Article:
Will the UK stock market crash in May?

Investor optimism is high after the UK stock market enjoyed a strong April. Harvey Jones is wary about the month ahead though.

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April was a jolly good month for the UK stock market, as the FTSE 100 repeatedly broke all-time highs to close 2.57% higher than it began. UK shares have been out of favour for far too long. Investors had to sit up and take notice at some point.

I don’t think it’s any coincidence that the index is suddenly thriving after its underperformance made international headlines. The FTSE 100 is cheap, and investors have woken up to the opportunity.

Despite April’s strong showing, it still looks good value to me. The index trades at just 12.4 times earnings, roughly half the level of the S&P 500. Plus it remains a great source of income. AJ Bell forecasts an estimated ordinary dividend yield of 3.8% for this year and 4.1% in 2025.

On the up

Better still, investors could enjoy record share buybacks, with FTSE 100 firms already unveiling plans for £27bn of cash returns in 2024. If correct, that could lift the estimated total cash return to 5.3%. It could go even higher.

Some shares had a bumper April, including one I haven’t looked at in some time. Gold and silver miner Fresnillo (LSE: FRES) was the second-best FTSE 100 performer after Anglo American.

Anglo climbed a whopping 40.9% after BHP Group’s takeover plans broke. There was no such speculation surrounding Fresnillo. Instead, its shares were lifted by news that it is maintaining 2024 production guidance, despite a drop in output for the first three months of the year.

I’m surprised to see that the Fresnillo share price has actually fallen 16.99% over the last year, given that the gold price shot up 17.76% to break new highs, while silver is up 8.49%.

Gold miners behave in different ways to the yellow metal. Investors often treat miners as short-term speculative trades, while gold is a long-term store of value.

Plenty of risk

Mining gold carries plenty of operational risk. Seams run dry or fail to live up to hopes. Mines are usually based in risky parts of the world. Miners have high fixed costs but prices are volatile. As with every other commodity, the gold price is cyclical. Fresnillo’s shares look expensive today, valued at 23.92 times trailing earnings. That’s twice the FTSE 100 average. I’ll look elsewhere.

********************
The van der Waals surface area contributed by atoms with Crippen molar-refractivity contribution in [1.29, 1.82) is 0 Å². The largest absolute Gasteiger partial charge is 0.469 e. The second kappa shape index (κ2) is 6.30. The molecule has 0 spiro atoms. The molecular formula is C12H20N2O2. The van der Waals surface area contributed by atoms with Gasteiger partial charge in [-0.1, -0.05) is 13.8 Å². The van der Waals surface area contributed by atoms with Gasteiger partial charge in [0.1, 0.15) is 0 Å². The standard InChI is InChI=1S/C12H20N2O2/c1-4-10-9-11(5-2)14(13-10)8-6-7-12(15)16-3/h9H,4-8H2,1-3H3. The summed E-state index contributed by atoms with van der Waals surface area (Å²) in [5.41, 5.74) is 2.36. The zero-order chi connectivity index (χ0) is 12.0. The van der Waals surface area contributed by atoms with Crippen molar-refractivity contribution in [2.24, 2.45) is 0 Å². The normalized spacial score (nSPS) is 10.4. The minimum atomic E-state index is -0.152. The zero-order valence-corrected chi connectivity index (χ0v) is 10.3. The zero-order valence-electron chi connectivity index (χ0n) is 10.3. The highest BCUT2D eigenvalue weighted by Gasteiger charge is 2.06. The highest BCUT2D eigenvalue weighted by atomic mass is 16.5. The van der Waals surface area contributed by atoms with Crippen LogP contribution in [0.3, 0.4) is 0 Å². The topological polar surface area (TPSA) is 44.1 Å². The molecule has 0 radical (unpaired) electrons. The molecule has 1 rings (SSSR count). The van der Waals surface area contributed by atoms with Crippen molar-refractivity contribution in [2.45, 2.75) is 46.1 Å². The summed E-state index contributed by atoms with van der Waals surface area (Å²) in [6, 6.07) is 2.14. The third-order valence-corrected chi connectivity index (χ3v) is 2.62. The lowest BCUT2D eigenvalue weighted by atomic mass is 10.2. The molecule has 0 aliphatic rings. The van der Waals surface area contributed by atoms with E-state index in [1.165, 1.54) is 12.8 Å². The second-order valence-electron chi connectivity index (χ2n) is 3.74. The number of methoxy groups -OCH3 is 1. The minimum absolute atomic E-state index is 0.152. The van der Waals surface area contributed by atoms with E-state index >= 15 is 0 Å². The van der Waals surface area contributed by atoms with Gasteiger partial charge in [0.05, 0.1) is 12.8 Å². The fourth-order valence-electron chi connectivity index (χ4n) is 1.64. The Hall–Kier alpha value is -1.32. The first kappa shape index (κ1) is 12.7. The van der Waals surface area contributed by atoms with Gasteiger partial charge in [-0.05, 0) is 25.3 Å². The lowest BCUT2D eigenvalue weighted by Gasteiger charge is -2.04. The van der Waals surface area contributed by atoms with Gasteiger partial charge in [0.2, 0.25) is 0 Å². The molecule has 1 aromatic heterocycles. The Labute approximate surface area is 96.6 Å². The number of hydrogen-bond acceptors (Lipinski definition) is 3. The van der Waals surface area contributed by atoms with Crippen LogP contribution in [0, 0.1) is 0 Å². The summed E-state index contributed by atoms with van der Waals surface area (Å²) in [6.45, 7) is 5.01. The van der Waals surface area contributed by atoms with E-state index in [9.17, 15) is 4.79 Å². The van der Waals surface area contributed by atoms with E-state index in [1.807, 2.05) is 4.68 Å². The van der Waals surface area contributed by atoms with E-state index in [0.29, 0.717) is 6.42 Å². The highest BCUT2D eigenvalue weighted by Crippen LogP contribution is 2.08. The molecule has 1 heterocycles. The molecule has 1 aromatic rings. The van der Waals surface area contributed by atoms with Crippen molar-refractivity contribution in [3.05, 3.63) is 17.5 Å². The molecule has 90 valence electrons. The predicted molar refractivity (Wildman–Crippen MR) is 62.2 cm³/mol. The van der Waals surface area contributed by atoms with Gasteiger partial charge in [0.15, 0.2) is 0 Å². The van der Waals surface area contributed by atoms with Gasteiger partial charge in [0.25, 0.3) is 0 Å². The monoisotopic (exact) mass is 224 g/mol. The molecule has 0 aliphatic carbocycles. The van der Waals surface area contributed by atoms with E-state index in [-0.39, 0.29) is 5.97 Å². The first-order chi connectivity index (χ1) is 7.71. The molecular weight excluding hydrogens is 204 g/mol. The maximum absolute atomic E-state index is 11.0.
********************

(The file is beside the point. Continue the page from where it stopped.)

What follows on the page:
Not every FTSE 100 stock ended April higher. Two of my favourite portfolio holdings, wealth manager M&G and insurer Phoenix Group Holdings, had a rotten month. Their shares fell 9.59% and 10.64%, respectively.

I prefer buying stocks after they’ve fallen rather than climbed. It means they’re cheaper and their yields are higher, too. It reduces the risk of overpaying after a frothy month. M&G and Phoenix now yield 9.8% and 10.69%, respectively. I’m tempted to top up my holdings.

So will the stock market crash in May? Like everybody else, I’ve got no idea. However, I suspect it will give up some of its gains as we head towards the summer. That’s why I’d rather buy April’s losers, rather than winners. They’re cheap — and just look at those yields.

Should you invest, the value of your investment may rise or fall and your capital is at risk. Before investing, your individual circumstances should be assessed. Consider taking independent financial advice.

Harvey Jones has no position in any of the shares mentioned. The Motley Fool UK has recommended Fresnillo Plc. Views expressed on the companies mentioned in this article are those of the writer and therefore may differ from the official recommendations we make in our subscription services such as Share Advisor, Hidden Winners and Pro. Here at The Motley Fool we believe that considering a diverse range of insights makes us better investors.

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